In a world full of greedy capitalists, the decision by the Zimbabwe Electricity Supply Authority (Zesa) to lower the cost of electricity tariffs not only comes as a relief but a shock as well.
Consumers are no longer used to prices going down. They keep going up, even when there is no justification.
In April, we reported that Government and business had reached a deal to revert the prices of basic commodities to what shops were charging on March 25 and placed a moratorium on the cost of the goods, as rampant price hikes were based on speculative behaviour and unjustified.
The deal never saw the light of day. Instead, speculative and unjustified price hikes became the order of the day.
Business has even gone to the extent of taking advantage of the vulnerable.
Surveys conducted by Chronicle have revealed that basic commodities are more expensive in western suburbs compared to retail shops in the central business district (CBD) and eastern suburbs.
At the start of the national lockdown, most grocery shops in Bulawayo’s western suburbs were selling basic commodities at exorbitant prices taking advantage of the lockdown regulations that confine consumers to buy from shops within a 5km radius from their residential areas.
Even entertainment is now more expensive at a time when people can no longer go out.
At the start of the month, MultiChoice Zimbabwe increased charges for its DStv packages. The DStv Lite package increased from US$7 to US$8 while the Access package increased from US$11 to US$13. Family package increased from US$17 to US$19, Compact package from US$25 to US$29, Compact Plus from US$40 to US$45, Premium from US$65 to US$75, HD PVR Premium from US$76 to US$88, XtraView access fee from US$11 to US$13 and Indian package from US$32 to US$37.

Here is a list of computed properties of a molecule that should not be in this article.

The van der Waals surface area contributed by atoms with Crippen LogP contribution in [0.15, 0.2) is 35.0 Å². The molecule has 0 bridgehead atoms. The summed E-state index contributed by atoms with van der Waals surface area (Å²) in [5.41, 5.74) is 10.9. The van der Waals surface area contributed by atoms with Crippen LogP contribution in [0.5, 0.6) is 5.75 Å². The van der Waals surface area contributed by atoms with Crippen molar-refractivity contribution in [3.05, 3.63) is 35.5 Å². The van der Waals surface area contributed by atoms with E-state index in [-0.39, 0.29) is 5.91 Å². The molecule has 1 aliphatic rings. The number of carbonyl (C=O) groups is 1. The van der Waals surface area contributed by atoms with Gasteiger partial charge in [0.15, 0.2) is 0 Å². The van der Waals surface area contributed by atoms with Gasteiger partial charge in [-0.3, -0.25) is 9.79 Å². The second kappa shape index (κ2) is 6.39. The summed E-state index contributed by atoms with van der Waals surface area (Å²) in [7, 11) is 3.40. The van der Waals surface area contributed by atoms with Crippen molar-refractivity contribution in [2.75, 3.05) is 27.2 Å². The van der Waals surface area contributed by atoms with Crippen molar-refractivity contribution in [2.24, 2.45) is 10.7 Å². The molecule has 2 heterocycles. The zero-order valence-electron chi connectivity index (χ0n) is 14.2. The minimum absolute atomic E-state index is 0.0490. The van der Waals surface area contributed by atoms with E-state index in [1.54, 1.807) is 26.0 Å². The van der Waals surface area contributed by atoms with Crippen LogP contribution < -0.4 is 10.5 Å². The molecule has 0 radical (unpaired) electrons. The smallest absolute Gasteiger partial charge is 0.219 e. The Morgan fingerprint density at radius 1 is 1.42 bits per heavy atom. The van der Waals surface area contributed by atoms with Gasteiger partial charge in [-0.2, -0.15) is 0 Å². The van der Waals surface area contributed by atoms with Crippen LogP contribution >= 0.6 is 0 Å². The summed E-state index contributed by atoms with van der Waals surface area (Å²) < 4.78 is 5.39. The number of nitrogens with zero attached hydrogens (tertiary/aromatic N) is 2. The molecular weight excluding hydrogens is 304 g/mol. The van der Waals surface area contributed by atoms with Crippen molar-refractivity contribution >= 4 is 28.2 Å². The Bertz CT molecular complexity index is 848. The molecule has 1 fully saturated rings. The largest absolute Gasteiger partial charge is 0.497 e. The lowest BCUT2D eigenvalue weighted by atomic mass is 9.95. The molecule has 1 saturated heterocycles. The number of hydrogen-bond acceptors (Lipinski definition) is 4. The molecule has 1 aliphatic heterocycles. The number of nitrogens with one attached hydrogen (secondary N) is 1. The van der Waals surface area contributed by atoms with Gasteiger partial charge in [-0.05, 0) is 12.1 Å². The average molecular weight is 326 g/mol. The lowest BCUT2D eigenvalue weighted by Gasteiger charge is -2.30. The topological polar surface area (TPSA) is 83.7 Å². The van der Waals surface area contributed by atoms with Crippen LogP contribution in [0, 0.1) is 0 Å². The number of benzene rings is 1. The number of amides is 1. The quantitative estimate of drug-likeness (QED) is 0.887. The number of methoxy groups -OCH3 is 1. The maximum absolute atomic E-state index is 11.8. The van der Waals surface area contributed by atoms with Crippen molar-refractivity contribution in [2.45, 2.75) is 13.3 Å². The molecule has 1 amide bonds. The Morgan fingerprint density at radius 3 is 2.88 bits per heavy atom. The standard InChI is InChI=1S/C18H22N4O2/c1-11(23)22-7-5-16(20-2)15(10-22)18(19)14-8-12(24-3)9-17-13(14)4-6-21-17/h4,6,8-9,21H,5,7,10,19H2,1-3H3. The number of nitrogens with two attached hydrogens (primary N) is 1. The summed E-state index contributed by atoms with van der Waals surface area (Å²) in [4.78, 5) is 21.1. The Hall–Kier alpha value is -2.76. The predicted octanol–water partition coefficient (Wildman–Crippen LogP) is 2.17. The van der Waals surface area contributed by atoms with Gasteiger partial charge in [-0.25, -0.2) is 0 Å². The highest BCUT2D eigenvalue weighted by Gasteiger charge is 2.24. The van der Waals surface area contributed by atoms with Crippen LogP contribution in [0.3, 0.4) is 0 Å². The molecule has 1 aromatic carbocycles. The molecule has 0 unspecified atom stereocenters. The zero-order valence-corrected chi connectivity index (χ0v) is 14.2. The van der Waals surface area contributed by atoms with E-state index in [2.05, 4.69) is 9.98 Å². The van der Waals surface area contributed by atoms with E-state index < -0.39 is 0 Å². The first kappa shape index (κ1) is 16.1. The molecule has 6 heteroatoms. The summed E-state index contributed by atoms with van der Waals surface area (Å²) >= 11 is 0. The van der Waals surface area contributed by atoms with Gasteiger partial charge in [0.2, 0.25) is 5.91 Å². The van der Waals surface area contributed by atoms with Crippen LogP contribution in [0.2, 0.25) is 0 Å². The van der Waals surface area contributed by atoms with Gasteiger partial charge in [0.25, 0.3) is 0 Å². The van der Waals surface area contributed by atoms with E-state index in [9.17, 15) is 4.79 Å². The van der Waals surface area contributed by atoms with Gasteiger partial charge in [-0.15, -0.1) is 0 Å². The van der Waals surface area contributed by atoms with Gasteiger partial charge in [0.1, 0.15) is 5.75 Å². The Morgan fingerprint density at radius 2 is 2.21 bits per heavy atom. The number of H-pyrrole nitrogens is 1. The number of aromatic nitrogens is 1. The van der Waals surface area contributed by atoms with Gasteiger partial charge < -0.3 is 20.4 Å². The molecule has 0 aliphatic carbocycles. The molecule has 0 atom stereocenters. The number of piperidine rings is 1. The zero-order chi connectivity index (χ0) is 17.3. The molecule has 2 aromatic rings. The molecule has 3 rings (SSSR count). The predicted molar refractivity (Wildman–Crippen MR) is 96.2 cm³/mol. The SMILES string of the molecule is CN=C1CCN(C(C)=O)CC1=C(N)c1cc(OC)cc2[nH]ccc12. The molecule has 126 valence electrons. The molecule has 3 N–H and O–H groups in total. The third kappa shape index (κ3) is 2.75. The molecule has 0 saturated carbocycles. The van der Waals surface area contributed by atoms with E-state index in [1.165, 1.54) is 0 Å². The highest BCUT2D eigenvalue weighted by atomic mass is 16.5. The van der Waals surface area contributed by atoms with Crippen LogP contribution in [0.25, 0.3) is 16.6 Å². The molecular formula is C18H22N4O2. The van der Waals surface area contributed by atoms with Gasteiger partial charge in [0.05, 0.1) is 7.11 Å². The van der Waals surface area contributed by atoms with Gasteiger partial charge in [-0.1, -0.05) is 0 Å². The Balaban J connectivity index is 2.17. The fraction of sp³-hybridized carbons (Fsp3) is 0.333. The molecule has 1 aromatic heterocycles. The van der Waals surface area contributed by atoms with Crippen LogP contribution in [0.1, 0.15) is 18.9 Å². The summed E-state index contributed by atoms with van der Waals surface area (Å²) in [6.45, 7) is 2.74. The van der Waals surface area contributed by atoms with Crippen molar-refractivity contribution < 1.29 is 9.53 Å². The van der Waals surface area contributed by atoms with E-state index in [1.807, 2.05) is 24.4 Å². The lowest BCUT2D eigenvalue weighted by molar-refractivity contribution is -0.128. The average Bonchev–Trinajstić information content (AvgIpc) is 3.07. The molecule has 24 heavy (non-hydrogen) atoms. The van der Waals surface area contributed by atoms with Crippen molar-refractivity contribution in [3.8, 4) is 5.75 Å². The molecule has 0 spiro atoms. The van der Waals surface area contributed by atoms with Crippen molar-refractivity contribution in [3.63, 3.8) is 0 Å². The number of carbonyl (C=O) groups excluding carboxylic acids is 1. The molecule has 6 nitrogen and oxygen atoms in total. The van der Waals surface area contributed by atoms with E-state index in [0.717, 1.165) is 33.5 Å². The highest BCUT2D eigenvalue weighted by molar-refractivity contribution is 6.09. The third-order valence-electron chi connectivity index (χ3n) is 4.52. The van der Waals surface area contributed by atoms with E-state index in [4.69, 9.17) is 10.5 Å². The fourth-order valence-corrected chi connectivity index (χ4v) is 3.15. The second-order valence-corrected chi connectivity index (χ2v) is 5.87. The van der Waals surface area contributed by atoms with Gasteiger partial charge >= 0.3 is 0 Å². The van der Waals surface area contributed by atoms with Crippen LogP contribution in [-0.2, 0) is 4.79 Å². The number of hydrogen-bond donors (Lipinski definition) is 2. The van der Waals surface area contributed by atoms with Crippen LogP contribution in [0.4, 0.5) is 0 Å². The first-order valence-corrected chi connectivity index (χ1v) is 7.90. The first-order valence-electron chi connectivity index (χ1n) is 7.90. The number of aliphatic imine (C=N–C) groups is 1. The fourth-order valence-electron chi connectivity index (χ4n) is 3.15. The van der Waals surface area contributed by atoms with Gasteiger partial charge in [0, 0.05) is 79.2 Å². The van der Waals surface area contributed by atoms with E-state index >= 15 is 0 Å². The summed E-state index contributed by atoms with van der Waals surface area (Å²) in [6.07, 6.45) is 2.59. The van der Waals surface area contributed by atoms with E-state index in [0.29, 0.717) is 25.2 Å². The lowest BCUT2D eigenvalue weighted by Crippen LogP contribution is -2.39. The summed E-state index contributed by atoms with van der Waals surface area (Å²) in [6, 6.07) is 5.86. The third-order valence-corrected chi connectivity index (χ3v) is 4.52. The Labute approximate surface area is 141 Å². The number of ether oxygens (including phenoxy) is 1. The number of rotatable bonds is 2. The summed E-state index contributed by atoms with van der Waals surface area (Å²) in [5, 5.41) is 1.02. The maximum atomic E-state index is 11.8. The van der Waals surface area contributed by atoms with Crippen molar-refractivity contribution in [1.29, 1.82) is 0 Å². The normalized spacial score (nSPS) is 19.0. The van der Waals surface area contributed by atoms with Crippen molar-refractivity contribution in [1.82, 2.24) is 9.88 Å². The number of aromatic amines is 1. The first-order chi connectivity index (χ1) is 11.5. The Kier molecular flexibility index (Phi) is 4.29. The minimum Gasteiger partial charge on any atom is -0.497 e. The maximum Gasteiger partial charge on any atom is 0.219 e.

Pricing for smart data bouquets has since gone beyond the reach of many, meaning there are no alternatives when it comes to home entertainment. The exorbitant cost of data also comes at a time when home schooling is now a must.
The lowering of electricity tariffs by Zesa, therefore, comes as much needed relief.
Zesa lowered electricity tariffs by between 11 percent and 25 percent and introduced a new low-cost tariff band that reduces electricity charges for purchases of units in excess of 200 kilowatt hour (kwh), albeit not exceeding 300kwh per month in response to customer requests for low priced units.
Under the new tariff band, the first 50 units cost 52c per kwh, 51 to 200 units cost $1,14 per kwh while 201 to 300 units have been reduced to $3,12 per kwh from $4,88 per kwh. The new tariffs came into effect on Friday. The premium band will now be for the purchase of units in excess of 300 units which costs $4,88 per kwh.
In a statement, Zesa subsidiary, Zimbabwe Electricity Transmission and Distribution Company (ZETDC) said the reduction of tariffs for purchases from 210kwh to 300kwh was in response to the market demands as some customers were using in excess of 200 units monthly.
“Zimbabwe Electricity Transmission and Distribution Company (ZETDC) is pleased to announce the introduction of lower priced tariff band in order to better improve the customer experience, with the new tariff band being a positive response to customer request for lower priced units beneath the premium band effective June 12, 2020,” the utility said.
While the noble move by Zesa might never be replicated, it will serve as a reminder of the rare goodness of mankind.